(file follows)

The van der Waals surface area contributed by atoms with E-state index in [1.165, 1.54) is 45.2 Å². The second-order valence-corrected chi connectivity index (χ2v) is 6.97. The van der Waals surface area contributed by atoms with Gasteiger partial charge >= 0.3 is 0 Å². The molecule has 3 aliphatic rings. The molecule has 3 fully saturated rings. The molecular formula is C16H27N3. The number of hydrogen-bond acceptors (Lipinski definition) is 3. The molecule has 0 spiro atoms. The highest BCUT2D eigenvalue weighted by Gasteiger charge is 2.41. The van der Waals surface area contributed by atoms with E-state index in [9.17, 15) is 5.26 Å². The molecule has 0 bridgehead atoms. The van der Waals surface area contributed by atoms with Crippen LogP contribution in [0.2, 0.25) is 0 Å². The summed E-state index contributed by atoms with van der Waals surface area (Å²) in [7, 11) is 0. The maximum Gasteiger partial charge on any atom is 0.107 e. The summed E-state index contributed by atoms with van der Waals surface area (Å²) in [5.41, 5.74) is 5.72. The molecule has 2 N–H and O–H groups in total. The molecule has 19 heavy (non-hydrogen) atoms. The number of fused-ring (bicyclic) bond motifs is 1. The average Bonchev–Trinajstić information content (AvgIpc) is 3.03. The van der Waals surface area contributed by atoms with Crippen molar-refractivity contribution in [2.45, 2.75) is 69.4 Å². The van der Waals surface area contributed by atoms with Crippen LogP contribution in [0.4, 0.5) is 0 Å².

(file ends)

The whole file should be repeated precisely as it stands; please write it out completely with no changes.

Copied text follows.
The van der Waals surface area contributed by atoms with E-state index in [1.165, 1.54) is 45.2 Å². The second-order valence-corrected chi connectivity index (χ2v) is 6.97. The van der Waals surface area contributed by atoms with Gasteiger partial charge >= 0.3 is 0 Å². The molecule has 3 aliphatic rings. The molecule has 3 fully saturated rings. The molecular formula is C16H27N3. The number of hydrogen-bond acceptors (Lipinski definition) is 3. The molecule has 0 spiro atoms. The highest BCUT2D eigenvalue weighted by Gasteiger charge is 2.41. The van der Waals surface area contributed by atoms with E-state index in [9.17, 15) is 5.26 Å². The molecule has 0 bridgehead atoms. The van der Waals surface area contributed by atoms with Crippen LogP contribution in [0.2, 0.25) is 0 Å². The summed E-state index contributed by atoms with van der Waals surface area (Å²) in [7, 11) is 0. The maximum Gasteiger partial charge on any atom is 0.107 e. The summed E-state index contributed by atoms with van der Waals surface area (Å²) in [5.41, 5.74) is 5.72. The molecule has 2 N–H and O–H groups in total. The molecule has 19 heavy (non-hydrogen) atoms. The number of fused-ring (bicyclic) bond motifs is 1. The average Bonchev–Trinajstić information content (AvgIpc) is 3.03. The van der Waals surface area contributed by atoms with Crippen molar-refractivity contribution in [2.45, 2.75) is 69.4 Å². The van der Waals surface area contributed by atoms with Crippen LogP contribution in [0.4, 0.5) is 0 Å².